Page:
Is there something missing from press coverage of the thousands of unaccompanied children who have illegally crossed the U.S. border from Mexico and are now in the custody of the Biden administration? Yes, there is something missing -- pictures.
Descriptions of the conditions in which the children are being held indicate a worsening situation. "Hundreds of immigrant children and teenagers have been detained at a Border Patrol tent facility in packed conditions, with some sleeping on the floor because there aren't enough mats," The Associated Press reported recently from Donna, Texas, citing nonprofit lawyers who had interviewed the children but had not been allowed to inspect the facility.
Some of the young people had been held for more than a week -- that's against the law -- and had not been allowed to phone parents or relatives. "Despite concerns about coronavirus," the AP continued, "the children are kept so closely together that they can touch the person next to them, the lawyers said. Some have had to wait five days or more to shower, and there isn't always soap available, just shampoo, according to the lawyers."
Another report, in The Washington Post, said that "there have been more than 3,500 unaccompanied teens and children stranded in steel-and-concrete detention cells designed for adults, waiting for shelter beds to open up."
The descriptions sound bad -- and they are bad. But in the world of media and politics, what stirs popular outrage in a story like this is pictures. It's one thing for Americans to read descriptions of young people in jail cells. It's another thing for Americans to see photos and videos of young people in jail cells. Remember the uproar over the Trump administration's so-called "kids in cages" policy? It was stoked by media organizations showing pictures of what was happening.
So now, the Biden White House appears to be determined not to let Americans see what is going on. The administration has not given the press access to the detention facilities. Nor has it given access to the nonprofit lawyers mentioned above, even though the administration is legally required to do so. On the migrant issue, there is a Biden Blackout.
Making things even worse, the Biden White House insists that it "supports transparency" in its handling of the migrant crisis. At Monday's briefing, a reporter asked spokeswoman Jen Psaki, "What is the status of allowing cameras into some of these facilities? We've been asking for weeks about whether or not the press will ever get a chance to see either the Border Patrol or the HHS [Department of Health and Human Services] facilities."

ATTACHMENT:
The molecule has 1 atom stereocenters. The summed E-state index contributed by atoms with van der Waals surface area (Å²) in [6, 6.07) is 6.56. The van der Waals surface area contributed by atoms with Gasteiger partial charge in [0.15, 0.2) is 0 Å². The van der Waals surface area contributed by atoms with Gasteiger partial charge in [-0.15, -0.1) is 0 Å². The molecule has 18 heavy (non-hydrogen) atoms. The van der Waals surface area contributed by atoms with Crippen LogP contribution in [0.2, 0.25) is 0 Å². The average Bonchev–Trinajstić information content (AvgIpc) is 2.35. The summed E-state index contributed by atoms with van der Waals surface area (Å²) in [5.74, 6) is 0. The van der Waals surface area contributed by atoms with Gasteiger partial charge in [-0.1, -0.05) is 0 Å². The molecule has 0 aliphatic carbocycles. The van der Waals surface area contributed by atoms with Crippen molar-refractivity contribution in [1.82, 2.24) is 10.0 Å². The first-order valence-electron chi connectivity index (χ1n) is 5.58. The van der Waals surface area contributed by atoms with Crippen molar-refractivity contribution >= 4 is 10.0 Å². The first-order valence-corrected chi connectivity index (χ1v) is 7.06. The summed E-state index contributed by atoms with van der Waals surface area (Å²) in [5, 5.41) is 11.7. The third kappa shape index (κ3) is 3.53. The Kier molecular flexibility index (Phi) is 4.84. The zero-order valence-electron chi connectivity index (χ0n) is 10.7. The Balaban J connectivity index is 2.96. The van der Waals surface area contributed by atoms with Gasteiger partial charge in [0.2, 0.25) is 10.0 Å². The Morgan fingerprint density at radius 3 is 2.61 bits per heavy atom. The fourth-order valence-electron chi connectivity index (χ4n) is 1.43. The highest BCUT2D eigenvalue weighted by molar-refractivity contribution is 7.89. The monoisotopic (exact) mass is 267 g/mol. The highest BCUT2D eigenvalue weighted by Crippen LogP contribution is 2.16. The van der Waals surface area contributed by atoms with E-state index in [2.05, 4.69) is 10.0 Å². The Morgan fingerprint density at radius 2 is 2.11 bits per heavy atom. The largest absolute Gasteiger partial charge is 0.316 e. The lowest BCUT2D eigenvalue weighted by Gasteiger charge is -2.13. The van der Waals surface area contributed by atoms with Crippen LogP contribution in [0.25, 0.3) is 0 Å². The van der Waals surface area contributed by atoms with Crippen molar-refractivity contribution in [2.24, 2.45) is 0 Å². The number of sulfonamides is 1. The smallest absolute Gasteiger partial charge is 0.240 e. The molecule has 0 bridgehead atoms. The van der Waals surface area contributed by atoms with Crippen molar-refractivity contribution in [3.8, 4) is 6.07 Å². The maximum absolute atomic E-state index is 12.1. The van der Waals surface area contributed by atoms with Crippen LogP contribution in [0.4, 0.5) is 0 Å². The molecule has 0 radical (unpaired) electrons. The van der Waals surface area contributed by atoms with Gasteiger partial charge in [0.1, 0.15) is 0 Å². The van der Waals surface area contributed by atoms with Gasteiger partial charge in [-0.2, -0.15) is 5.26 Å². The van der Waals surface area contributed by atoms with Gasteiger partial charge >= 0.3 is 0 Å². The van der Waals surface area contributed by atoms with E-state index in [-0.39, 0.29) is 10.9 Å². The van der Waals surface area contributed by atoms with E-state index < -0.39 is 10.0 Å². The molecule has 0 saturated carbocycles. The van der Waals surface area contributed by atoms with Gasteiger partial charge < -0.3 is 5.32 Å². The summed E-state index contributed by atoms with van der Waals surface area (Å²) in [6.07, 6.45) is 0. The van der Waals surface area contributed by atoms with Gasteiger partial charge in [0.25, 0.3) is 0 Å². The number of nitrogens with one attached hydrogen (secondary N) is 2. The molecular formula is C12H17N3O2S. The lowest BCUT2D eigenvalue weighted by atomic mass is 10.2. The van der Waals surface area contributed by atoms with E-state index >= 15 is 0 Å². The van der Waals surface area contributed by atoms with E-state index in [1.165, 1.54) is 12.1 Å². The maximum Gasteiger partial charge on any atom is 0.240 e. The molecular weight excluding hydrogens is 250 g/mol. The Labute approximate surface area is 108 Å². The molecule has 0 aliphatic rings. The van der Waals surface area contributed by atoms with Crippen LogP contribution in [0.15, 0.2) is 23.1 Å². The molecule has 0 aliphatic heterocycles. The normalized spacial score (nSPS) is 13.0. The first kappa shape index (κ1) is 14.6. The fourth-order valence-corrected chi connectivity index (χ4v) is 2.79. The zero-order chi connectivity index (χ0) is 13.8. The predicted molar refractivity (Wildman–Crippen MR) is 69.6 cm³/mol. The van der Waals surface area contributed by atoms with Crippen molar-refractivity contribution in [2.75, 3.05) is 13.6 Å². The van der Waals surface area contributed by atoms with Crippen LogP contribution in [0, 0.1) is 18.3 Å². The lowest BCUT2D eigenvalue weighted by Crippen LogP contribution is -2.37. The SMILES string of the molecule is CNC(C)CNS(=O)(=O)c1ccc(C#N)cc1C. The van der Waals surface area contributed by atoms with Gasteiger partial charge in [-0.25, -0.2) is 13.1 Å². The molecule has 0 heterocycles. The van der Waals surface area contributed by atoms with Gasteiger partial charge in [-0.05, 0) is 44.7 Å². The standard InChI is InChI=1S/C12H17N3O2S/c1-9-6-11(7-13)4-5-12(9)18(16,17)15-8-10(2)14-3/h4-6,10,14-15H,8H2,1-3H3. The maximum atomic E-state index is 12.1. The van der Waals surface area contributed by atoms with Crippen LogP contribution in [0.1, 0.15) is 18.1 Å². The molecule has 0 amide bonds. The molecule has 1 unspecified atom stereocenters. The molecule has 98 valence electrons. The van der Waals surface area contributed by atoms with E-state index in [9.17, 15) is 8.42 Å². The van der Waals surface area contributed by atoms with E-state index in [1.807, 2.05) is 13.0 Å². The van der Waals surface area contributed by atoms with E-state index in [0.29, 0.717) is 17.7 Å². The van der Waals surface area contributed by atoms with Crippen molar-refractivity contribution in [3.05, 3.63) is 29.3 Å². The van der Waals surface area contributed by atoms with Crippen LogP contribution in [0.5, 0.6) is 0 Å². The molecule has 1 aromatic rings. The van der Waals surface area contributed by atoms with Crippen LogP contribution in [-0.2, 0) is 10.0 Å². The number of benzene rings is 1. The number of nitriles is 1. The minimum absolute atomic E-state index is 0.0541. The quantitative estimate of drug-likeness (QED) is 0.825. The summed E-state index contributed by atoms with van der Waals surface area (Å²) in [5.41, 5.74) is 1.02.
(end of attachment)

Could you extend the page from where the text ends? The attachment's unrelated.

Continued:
"We continue to support transparency and -- from here, from the White House," Psaki said. "And [the Department of Homeland Security] oversees some of the facilities. HHS oversees some of the facilities. I know that they're working through how to provide access in a way that is -- abides by COVID protocols and also protects the privacy of people who are being -- who are staying in those facilities."
Psaki was doing the two-step being seen more and more often in the briefings: refusing to answer a question and referring reporters to an agency which won't answer the question, either. The bottom line is: No matter what it says, the Biden administration will not allow the press to see what is going on.
But it's not just the press. Those nonprofit lawyers who talked to children who had been held in tents in Donna, Texas, were not allowed to see the facilities, even though they had a legal right to do so. From the AP story:
"A 1997 court settlement known as the Flores agreement sets standards for government detention of immigrant children. Lawyers are entitled under Flores to conduct oversight of child detention. The Justice Department declined to comment ... on why the lawyers were denied access. The Biden administration has not responded to several requests from The Associated Press seeking access to the tent."
Nonprofit lawyers played a big role in the attacks on the Trump administration's migrant policy during the "kids in cages" uproar. Now, the Biden administration is making sure they don't see what is going on. No matter what Psaki says, it's the opposite of transparency. And sooner or later, through political pressure or a court order or smuggled photos or something, Americans will get a look at what is happening.
Byron York is chief political correspondent for The Washington Examiner.